Boiler water treatment

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From Chaski.org

Question: The best common suggestion I have seen in both threads is "to test your water and fix what you have". Can someone elaborate on what you are "fixing" the water too?
Answer by Marty Knox:
Hardness level - as soft as you can get it. First step is to remove as much hardness as you can. We had to constantly remind the people that serviced our softeners that we wanted our water dead soft. Most homeowners don't like completely soft water.
TDS - Total Dissolved Solids - again, as low as you can go. Water sources can vary tremendously, even over a 24 hour period. The recommendation is that you do not exceed 3500 ppm (parts per million). The higher the TDS the more likely you are to have priming and foaming. Priming is also called 'working water' and means you are carrying water in the steam. Foaming is when the water expands - you literally have bubbles in your water, which you sometimes can see in the glass. TDS is the source of scaling inside the boiler. It is controlled by blowdown and using a sludge conditioner to keep the garbage in suspension so it can go out the blowdown.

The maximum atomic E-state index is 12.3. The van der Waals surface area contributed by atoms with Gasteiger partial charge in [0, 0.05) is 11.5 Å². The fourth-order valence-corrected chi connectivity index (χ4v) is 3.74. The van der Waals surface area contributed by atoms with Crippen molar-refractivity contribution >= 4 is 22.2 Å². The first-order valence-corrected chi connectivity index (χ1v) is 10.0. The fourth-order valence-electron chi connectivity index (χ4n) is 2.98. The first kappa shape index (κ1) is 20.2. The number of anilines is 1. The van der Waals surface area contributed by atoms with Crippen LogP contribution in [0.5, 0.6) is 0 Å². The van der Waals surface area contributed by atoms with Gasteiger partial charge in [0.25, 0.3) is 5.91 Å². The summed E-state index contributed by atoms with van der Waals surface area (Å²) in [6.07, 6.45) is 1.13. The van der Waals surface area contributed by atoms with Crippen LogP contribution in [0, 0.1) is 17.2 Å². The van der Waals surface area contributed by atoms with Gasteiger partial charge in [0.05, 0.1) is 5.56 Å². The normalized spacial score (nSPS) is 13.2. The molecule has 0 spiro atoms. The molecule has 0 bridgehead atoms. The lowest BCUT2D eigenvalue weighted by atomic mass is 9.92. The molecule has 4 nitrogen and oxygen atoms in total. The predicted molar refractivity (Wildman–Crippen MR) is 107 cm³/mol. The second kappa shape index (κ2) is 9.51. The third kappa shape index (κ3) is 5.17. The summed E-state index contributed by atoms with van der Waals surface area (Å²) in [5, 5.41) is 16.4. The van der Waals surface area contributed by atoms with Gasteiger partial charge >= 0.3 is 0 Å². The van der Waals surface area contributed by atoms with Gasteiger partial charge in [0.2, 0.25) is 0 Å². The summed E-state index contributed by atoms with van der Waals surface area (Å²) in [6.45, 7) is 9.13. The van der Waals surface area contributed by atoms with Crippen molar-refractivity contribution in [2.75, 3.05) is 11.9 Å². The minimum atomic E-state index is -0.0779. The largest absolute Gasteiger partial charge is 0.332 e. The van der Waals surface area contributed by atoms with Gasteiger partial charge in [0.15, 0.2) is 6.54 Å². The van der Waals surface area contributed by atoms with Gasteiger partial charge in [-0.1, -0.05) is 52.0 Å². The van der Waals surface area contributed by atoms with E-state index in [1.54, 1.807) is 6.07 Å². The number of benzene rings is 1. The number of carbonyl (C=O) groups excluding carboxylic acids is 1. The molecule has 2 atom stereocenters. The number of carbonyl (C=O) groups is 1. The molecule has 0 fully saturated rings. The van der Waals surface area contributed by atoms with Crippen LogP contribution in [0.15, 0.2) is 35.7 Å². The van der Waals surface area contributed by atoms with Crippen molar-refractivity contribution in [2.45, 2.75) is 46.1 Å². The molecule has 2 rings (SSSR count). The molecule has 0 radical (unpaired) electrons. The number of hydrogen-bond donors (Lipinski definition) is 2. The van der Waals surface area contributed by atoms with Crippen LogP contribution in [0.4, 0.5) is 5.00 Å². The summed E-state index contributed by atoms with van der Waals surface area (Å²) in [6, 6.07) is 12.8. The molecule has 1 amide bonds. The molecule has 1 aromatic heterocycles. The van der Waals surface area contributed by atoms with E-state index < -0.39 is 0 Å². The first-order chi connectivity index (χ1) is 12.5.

Ph is too broad a term, alkalinity is what you measure for. It roughly corresponds to Ph, but the right kind of alkalinity is helpful, the wrong kind is harmful - kinda like good and bad cholesterol. In vague terms you want to keep a steel boiler with steel tubes between 10 and 11, with copper tubes between 9 and 10. Copper can be attacked by high alkalinity.
Regardless of your water treatment program you should wash out and inspect your boiler regularly.

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